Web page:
The Tsuba (or Toban as it was called in former times) holds a very important place in the accessories of a Japanese sword.
It serves to keep the user's hand from sliding up onto the blade of the sword, to counterbalance the weight of the blade and, to some degree, to protect the hand from an opponent's blade.

Apart from its practical function, the Tsuba symbolized the ideals and personal aesthetics of its owner. This becomes most apparent when one considers the position of the Tsuba, which it takes when its sword is being carried in the Obi. In this case the Tsuba is located almost in the center of the body and serves as an eye-catcher. The austerely and uniformly dressed Samurai hereby gains the opportunity to express his personal aesthetics and beliefs as well as to communicate his social standing.

Due to these characteristics, a large variety of Tsuba with very different forms and designs developed. They were able to serve all occasions a Samurai could encounter, be it a court visit or the battlefield.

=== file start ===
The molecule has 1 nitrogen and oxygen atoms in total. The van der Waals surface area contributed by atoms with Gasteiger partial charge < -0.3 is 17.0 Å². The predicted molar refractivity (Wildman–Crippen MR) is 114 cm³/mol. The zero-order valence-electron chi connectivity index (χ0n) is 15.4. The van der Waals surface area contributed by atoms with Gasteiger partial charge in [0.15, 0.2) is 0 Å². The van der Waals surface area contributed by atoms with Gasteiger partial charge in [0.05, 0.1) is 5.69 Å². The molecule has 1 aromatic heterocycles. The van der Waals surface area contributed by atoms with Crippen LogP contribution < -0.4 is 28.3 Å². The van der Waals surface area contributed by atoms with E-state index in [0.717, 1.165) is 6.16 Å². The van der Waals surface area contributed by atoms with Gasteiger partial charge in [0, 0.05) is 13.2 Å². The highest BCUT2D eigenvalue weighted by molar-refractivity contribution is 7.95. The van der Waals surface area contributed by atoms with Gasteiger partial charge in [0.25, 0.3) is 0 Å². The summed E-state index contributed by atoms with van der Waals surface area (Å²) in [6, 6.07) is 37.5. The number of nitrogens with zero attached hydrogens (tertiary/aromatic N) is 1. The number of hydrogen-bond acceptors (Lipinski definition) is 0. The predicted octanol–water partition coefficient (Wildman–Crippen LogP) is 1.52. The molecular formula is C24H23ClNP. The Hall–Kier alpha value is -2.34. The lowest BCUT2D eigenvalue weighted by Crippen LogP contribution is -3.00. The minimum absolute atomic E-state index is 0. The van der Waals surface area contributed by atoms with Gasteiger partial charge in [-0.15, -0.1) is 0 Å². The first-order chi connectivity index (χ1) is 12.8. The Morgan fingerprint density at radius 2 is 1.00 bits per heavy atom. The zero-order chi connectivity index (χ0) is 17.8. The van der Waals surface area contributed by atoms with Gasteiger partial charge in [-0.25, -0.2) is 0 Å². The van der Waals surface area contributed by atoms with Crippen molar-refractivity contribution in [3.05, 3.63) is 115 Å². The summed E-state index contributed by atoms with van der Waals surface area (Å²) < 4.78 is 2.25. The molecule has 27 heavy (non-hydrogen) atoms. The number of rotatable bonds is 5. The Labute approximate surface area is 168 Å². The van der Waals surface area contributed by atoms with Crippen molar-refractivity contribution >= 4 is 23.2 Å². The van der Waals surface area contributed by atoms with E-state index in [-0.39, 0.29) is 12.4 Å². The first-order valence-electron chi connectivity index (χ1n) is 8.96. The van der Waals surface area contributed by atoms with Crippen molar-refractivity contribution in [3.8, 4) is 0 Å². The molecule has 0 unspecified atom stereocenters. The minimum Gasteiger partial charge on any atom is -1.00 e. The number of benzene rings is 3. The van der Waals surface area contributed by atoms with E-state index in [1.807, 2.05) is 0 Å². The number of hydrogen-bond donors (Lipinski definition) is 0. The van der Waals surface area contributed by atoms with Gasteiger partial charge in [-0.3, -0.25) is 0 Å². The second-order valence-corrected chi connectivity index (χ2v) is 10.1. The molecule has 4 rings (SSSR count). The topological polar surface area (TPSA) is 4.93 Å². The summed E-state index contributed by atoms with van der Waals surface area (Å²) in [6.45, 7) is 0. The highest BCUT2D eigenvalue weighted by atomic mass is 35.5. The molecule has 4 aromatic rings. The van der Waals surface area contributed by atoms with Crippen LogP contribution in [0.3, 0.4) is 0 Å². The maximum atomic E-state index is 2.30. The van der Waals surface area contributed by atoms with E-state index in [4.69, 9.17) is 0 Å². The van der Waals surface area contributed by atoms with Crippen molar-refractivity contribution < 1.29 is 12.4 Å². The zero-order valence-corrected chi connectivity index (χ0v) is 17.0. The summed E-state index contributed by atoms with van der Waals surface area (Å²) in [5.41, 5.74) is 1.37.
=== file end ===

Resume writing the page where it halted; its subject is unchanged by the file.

In my opinion, it is the early iron Sukashi Tsuba, that particularly enriches and decorates the sword as the "Soul of the Samurai" and complete this weapon with a personal note of each of its owners. These early Tsuba are often mentioned as exhibiting a "quiet strength", which I think is a great description of their character.

The earliest Tsuba date back to about 400 AD and over time they became more and more subject to the artistic skill and design of their creators. Many different materials, shapes and forms were chosen to give them their final character.
This large variety of Tsuba, with designs ranging from the plain to the elaborate, the simple to the audacious, makes them a very fascinating and rewarding subject of study.